I found this explanatory photo the other day - something I took ages ago but I still follow the same process for propagating Episcia from stolons. I like to use stolons with 2 pairs of leaves rather than more - these small cuttings generally grow to be a nice shape with the first set of leaves close to the soil surface. Any lower leaves are trimmed off: I keep about 1-2 inches of stem attached and discard the rest.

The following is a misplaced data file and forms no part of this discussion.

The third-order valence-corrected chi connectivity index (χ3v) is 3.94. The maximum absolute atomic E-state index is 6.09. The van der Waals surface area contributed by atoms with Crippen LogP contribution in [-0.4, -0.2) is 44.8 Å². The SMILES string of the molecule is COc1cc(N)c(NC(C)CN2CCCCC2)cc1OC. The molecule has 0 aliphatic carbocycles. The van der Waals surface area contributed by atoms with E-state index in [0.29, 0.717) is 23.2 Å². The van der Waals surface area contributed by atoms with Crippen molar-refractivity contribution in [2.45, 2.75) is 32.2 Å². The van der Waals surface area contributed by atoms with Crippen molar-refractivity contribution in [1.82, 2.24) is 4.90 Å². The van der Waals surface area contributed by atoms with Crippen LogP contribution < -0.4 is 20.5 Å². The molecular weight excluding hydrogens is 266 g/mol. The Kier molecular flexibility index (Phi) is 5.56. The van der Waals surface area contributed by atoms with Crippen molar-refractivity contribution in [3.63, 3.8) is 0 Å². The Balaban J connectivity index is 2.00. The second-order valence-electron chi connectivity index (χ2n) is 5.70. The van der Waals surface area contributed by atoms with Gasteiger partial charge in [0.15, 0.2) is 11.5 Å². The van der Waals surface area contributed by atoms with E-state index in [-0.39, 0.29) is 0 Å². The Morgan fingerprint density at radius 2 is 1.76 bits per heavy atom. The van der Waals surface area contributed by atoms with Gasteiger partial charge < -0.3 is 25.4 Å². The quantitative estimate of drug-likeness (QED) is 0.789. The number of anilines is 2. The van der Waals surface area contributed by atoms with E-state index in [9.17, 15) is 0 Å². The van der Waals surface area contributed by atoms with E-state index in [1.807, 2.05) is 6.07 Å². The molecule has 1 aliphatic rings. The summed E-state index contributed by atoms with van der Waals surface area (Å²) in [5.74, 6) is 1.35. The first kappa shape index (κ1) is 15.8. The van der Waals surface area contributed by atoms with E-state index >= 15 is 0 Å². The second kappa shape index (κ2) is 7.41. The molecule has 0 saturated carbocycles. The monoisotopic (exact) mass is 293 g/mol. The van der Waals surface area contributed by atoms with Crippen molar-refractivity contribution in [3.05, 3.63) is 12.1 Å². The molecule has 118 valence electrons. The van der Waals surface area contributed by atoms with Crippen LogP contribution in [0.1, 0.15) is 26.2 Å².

Episcia stolons root easily in humid conditions - very easily. I remove any flowers, buds, and stolons from each cutting because I am impatient when it comes to these - even though they are quick rooters. Stolons can also be pinned down to the soil surface while still attached to the parent plant.
A small stolon with 2 pairs (or even one pair) of leaves and a little stem is all that is needed to start a new plant. The cutting in the photo can be cut up into at least 4 rootable stolons. (For a new or rare plant, I would even root the red circled stolons.)
Here is a side view of the same cutting.